The Role Of Language Essay

792 words - 3 pages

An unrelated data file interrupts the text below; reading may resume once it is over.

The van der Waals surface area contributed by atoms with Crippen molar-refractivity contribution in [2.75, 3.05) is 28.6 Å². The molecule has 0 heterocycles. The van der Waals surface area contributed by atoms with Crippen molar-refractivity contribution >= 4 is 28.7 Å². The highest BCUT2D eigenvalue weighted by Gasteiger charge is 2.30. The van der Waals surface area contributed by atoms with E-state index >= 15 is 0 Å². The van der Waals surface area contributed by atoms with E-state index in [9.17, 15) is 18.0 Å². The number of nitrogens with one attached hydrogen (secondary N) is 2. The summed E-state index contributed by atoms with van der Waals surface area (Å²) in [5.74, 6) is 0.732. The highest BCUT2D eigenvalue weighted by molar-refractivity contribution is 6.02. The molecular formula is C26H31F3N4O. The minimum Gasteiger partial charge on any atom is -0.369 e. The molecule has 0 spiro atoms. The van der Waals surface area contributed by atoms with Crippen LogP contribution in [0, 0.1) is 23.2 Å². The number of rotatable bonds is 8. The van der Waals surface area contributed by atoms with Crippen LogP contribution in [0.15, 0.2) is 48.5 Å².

American society is not a homogeneous society in respect to races, religions and languages. It is a country of many immigrants who are still coming to America from all over the world. Many immigrants have been coming to the U.S.A from non-English speaking countries such as Mexico, China, Russia, Japan, Puerto Rico and many other countries. It is understandable why these immigrants in the beginning choose their place of residence in the U.S.A in the communities that speak their own language. Since the majority of newcomers cannot speak English, they are forced to live in the areas where they will be able to communicate with people in their native language and where they will find markets that carry familiar food and other familiar products. This is a way of survival for them. Such communities as China Town, Little Tokyo, the Armenian Community in Glendale and the Russian Community in Fairfax are some examples of communities of people speaking a common tongue. The concentration of people in these communities certainly creates an obstacle in their way to become an active member of American society since these immigrants will never be able to fully learn English if they decide to continue living within the boundaries of their small communities. Illiterate people will not be able to see the woods behind the trees. In other words they will live their lives within their small communities without getting a chance to realize what the real world and real America is about. The real world is built up on the language habits of people and these habits would largely effect people' lives in today's society.People who do not have good writing and reading skills will always have a disadvantage in today's American society. Most of these people do not vote. As Jonathan Kozol said in "The Human Cost of an Illiterate Society," "Illiterate citizens seldom vote. Those who do are forced to cast a vote of questionable worth. They cannot make informed decisions based on serious print information" (Kozol 506). So they will not know which candidate will represent their interest. Besides, illiterate parents cannot assist their children with their homework assignments or contact a teacher when needed. "They are afraid to visit in the classroom. They do not want to humiliate their child or themselves." (Kozol 507). They cannot read the notices received from welfare offices or from...

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